Baca Defends LA County Muslims In Hearings On Radical Islam

WASHINGTON (CBS/AP) — Sheriff Lee Baca told a Congressional panel on Thursday that Muslim-Americans in Los Angeles County regularly cooperate with law enforcement officials during an emotional hearing on the rise of radical Islam inside the U.S.

Baca warned that Americans make a “false assumption” when they blame the roots of terrorism on one particular group or ideology.

“To comment only on the extent of radicalization in the Muslim-American community may be viewed as singling out a particular section of our nation. This makes a false assumption that any particular religion or group is more prone to radicalization than others,” Baca said.

Republican Peter King presided over a hearing that saw sharp divisions over how to frame the discussion and avoid stigmatizing Muslims.

King says al-Qaida is trying to recruit young Americans to attack the United States, and the American Muslim community isn’t doing enough to speak out or help police.

While his comments have offended some Muslims, King’s criticism may not be entirely unfounded.

The Council on American-Islamic Relations, for instance, has launched one the most aggressive media campaigns in the country, often making itself the public face of the Muslim community when talking about fighting terrorism.

The group — which has an extremely strained relationship with law enforcement after the Justice Department has linked the group to a terror financing case — recently saw its California chapter put up a poster reading, “Build a wall of resistance. Don’t talk to the FBI.”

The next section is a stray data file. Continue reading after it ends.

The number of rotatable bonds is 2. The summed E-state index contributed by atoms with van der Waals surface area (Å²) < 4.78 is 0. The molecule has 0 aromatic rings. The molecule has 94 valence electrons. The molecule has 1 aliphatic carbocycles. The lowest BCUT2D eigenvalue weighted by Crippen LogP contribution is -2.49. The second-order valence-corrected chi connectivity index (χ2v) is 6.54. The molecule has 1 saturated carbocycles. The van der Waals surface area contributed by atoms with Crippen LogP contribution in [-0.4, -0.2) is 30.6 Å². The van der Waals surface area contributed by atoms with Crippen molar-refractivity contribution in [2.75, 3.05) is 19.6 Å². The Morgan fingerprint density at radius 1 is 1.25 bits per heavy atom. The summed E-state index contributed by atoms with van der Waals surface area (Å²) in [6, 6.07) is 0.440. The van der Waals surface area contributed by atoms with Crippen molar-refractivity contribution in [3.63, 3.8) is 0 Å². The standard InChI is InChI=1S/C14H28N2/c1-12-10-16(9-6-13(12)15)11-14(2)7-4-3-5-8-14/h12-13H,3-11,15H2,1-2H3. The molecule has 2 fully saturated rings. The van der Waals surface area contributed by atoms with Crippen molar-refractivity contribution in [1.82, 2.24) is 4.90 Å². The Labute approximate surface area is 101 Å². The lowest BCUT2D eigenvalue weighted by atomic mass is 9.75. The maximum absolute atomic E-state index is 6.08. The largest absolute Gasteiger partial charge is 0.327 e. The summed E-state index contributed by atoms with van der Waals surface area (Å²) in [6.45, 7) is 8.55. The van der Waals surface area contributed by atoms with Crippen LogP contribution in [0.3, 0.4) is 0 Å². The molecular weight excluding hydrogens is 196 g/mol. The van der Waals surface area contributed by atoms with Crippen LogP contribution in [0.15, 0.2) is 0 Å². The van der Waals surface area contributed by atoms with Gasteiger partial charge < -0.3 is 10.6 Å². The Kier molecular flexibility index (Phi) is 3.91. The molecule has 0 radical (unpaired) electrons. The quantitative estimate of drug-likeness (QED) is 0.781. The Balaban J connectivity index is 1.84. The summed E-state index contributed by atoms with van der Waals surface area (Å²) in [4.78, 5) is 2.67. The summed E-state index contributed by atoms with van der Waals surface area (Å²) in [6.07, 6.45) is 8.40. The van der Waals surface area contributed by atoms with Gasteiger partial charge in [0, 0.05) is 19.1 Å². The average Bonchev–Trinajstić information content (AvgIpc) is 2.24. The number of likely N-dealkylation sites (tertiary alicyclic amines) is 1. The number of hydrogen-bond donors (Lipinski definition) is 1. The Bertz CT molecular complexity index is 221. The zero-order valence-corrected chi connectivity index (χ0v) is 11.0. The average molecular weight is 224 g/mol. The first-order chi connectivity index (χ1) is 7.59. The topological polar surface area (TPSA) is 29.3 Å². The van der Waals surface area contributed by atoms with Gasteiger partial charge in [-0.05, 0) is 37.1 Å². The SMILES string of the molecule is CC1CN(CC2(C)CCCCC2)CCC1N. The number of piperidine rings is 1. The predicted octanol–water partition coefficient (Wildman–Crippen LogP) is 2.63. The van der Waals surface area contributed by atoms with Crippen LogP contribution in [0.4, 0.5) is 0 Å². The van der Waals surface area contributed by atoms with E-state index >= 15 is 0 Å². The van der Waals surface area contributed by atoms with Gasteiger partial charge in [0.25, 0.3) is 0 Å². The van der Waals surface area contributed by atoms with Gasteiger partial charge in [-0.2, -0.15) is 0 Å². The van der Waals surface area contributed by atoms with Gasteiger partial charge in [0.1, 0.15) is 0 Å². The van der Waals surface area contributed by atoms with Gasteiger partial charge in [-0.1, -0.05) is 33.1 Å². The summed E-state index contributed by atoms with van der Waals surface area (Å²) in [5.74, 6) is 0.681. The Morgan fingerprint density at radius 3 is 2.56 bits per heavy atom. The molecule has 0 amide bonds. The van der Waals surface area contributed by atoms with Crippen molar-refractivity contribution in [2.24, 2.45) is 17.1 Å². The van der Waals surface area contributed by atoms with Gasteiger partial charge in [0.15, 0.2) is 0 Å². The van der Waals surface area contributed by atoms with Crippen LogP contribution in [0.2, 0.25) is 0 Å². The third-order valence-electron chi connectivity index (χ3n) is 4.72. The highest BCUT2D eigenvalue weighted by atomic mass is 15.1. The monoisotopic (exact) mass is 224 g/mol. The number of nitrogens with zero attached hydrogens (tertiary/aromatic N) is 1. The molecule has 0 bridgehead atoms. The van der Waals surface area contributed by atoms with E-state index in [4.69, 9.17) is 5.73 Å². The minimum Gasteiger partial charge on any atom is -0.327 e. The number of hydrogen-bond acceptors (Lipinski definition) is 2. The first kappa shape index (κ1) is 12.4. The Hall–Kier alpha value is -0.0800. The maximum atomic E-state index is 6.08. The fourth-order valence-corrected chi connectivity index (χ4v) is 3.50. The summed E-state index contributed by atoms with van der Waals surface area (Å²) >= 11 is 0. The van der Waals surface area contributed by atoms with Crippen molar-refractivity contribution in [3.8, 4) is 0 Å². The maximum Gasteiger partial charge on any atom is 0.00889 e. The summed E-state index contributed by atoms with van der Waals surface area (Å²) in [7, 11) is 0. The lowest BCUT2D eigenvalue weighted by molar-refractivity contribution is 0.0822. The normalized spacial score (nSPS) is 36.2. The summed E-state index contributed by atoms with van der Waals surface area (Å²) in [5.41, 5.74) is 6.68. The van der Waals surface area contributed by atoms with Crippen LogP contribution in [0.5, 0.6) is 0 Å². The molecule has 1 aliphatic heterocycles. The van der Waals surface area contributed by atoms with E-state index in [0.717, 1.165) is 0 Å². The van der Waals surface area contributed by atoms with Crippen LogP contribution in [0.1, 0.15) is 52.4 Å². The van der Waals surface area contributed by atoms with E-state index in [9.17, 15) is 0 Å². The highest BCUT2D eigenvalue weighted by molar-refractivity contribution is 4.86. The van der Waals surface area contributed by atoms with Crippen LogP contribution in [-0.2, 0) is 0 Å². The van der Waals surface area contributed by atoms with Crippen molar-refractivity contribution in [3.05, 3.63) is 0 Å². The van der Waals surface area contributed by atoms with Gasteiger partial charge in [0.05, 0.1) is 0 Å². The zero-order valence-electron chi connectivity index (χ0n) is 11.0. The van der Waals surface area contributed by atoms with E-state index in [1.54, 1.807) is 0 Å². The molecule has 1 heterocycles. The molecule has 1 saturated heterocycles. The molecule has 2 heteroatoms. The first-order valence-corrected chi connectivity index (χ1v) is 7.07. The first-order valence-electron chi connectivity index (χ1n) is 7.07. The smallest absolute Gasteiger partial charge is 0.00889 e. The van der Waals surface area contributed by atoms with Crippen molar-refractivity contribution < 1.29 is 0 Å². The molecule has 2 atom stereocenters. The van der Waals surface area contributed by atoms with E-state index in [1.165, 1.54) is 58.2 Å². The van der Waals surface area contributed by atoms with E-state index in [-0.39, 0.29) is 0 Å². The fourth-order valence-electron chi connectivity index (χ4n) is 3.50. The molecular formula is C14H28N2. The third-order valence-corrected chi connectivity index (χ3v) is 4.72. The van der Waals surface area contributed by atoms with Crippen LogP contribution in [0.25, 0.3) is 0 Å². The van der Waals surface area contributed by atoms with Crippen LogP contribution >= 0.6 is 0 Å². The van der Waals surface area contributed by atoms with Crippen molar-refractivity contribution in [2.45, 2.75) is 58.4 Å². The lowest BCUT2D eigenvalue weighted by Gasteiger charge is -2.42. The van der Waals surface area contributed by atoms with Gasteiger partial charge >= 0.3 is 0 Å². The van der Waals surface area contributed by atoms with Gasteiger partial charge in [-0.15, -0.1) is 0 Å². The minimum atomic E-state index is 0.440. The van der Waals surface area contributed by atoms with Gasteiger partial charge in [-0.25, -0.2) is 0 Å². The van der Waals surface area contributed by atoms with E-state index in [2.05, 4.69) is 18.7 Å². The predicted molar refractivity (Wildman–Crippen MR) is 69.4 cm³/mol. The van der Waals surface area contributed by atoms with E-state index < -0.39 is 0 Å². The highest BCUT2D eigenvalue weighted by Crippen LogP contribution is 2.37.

Bennie Thompson of Misssissippi, the top Democrat on the panel, said he thinks the hearing’s focus on Muslims could be used to inspire terrorists.

Melvin Bledsoe, whose son, Carlos, is charged with killing an Army private at a recruiting station in Little Rock, Ark., testified about his son’s conversion to Islam and isolation from his family.

Bledsoe said he didn’t fully understand what was happening as his son became increasingly distant, stopped coming home for holidays and changed his name. He said the United State is not being aggressive enough about rooting radical elements from the Islamic community.

“We’re talking about stepping on their toes, and they’re talking about stamping us out,” Bledsoe said. “Why don’t people take their blinders off?”

(TM and © Copyright 2010 CBS Local Media, a division of CBS Radio Inc. and its relevant subsidiaries. CBS RADIO and EYE Logo TM and Copyright 2010 CBS Broadcasting Inc. Used under license. All Rights Reserved. This material may not be published, broadcast, rewritten, or redistributed. The Associated Press contributed to this report.)


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